Cinematographer Robrecht Heyvaert captures the vibrant energy of Miami, with its sun-soaked beaches and neon-lit nights providing a stunning backdrop. The film's pacing is brisk, balancing action and humor effectively, although at times, it feels like the story takes a backseat to the set pieces.

Script and Dialogue:

The script, penned by Chris Bremner, stays true to the franchise's roots, blending humor, drama, and action seamlessly. The dialogue crackles with the signature banter between Mike and Marcus, though some of the jokes feel recycled from previous installments. The narrative attempts to delve deeper into the characters' personal lives, but these moments are often overshadowed by the relentless pace of the action.

Themes and Messages:

'Bad Boys Ride or Die' explores themes of loyalty, family, and the passage of time. The film highlights the importance of adapting to change while staying true to one's values. The juxtaposition of the seasoned veterans and the new generation of cops serves as a commentary on the evolution of law enforcement and the need for collaboration across generations.

Final Verdict:

'Bad Boys Ride or Die' is a worthy addition to the beloved franchise, delivering the adrenaline-pumping action and camaraderie fans expect. While it may not break new ground, it successfully balances nostalgia with fresh elements, ensuring an entertaining ride from start to finish. Will Smith and Martin Lawrence's performances anchor the film, reminding us why we fell in love with their characters in the first place.

For fans of the series, this latest installment is a must-watch. For newcomers, it's a thrilling introduction to the world of "Bad Boys." Despite its occasional narrative shortcomings 'Bad Boys Ride or Die' proves that some partnerships are timeless, and some rides are too wild to miss.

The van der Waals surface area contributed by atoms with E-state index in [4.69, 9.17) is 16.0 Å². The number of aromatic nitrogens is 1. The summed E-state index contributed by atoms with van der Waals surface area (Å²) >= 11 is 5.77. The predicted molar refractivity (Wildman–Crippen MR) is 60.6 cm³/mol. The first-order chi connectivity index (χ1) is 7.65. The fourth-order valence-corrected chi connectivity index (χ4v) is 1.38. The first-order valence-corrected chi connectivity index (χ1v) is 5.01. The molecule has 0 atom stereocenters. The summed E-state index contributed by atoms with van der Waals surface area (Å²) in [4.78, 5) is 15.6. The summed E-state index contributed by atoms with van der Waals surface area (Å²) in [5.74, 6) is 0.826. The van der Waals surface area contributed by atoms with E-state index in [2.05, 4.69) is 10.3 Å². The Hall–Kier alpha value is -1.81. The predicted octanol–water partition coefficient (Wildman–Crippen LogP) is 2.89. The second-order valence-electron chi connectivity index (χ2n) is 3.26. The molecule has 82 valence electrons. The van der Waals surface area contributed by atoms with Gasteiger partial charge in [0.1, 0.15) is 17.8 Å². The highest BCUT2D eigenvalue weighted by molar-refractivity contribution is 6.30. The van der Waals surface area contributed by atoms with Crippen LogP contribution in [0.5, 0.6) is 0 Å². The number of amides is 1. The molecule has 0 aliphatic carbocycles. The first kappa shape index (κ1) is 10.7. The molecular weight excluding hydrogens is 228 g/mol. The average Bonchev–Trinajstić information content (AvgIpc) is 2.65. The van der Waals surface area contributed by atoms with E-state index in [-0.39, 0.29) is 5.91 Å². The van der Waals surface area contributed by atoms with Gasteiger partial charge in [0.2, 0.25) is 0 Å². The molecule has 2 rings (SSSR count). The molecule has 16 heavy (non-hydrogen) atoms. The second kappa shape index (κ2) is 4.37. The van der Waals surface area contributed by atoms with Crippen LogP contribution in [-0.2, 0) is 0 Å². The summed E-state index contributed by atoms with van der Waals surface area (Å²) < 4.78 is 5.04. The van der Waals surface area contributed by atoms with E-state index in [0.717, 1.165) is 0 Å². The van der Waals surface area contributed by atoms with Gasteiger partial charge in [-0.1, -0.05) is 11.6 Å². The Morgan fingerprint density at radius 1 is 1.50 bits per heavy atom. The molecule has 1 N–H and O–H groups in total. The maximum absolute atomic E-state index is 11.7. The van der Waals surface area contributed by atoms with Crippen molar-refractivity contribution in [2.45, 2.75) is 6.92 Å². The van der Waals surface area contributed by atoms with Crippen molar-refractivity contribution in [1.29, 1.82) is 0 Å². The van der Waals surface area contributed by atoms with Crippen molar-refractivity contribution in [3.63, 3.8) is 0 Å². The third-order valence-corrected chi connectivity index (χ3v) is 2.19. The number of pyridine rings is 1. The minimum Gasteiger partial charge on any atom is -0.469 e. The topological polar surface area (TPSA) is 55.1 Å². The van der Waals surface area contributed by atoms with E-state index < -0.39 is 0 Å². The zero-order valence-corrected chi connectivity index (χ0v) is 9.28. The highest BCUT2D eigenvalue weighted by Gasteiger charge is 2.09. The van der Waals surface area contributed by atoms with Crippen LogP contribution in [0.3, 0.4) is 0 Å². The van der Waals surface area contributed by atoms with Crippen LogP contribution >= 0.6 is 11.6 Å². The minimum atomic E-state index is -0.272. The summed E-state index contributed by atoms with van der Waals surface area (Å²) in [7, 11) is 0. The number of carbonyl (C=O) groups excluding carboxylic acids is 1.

Bad Boys Ride or Die   Will Smith   Martin Lawrence   Bad Boys   Adil El Arbi   Bilall Fallah  


Color Inside

Will Shakib's 'Toofan' outshine the rest?

Publish: 07:43 PM, 07 Jun, 2024


Will Shakib's 'Toofan' outshine the rest?

This Eid promises an array of cinematic delights for Bangladeshi movie buffs, with a lineup of special releases set to hit the screens. Among these, the spotlight falls on the much-anticipated film 'Toofan', featuring none other than Shakib Khan and directed by the talented Raihan Rafi. Speculations are rife that 'Toofan' might emerge as the undisputed champion among Eid releases this year. What factors contribute to such anticipation?

Shakib Khan, an iconic figure in Bangladeshi cinema, needs no introduction. Paired with the collaborative brilliance of director Raihan Rafi, 'Toofan' is poised to showcase one of Khan's career-defining performances. Already, the film's trailer and promotional campaigns have ignited a fervent buzz among audiences, setting high expectations.